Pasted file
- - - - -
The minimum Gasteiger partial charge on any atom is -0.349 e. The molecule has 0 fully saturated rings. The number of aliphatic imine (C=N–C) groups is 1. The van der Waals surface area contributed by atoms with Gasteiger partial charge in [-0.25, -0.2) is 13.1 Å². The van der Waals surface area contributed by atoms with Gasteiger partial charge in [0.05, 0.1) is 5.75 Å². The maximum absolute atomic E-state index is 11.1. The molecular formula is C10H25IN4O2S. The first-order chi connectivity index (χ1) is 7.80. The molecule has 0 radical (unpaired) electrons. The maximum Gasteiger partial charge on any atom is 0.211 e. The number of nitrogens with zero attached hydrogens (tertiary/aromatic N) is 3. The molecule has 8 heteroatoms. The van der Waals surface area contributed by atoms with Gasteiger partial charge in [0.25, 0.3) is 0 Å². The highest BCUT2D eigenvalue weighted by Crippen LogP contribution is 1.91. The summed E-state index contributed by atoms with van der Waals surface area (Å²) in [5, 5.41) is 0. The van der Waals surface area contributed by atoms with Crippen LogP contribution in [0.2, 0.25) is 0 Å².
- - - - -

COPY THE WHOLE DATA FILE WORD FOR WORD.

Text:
The minimum Gasteiger partial charge on any atom is -0.349 e. The molecule has 0 fully saturated rings. The number of aliphatic imine (C=N–C) groups is 1. The van der Waals surface area contributed by atoms with Gasteiger partial charge in [-0.25, -0.2) is 13.1 Å². The van der Waals surface area contributed by atoms with Gasteiger partial charge in [0.05, 0.1) is 5.75 Å². The maximum absolute atomic E-state index is 11.1. The molecular formula is C10H25IN4O2S. The first-order chi connectivity index (χ1) is 7.80. The molecule has 0 radical (unpaired) electrons. The maximum Gasteiger partial charge on any atom is 0.211 e. The number of nitrogens with zero attached hydrogens (tertiary/aromatic N) is 3. The molecule has 8 heteroatoms. The van der Waals surface area contributed by atoms with Gasteiger partial charge in [0.25, 0.3) is 0 Å². The highest BCUT2D eigenvalue weighted by Crippen LogP contribution is 1.91. The summed E-state index contributed by atoms with van der Waals surface area (Å²) in [5, 5.41) is 0. The van der Waals surface area contributed by atoms with Crippen LogP contribution in [0.2, 0.25) is 0 Å².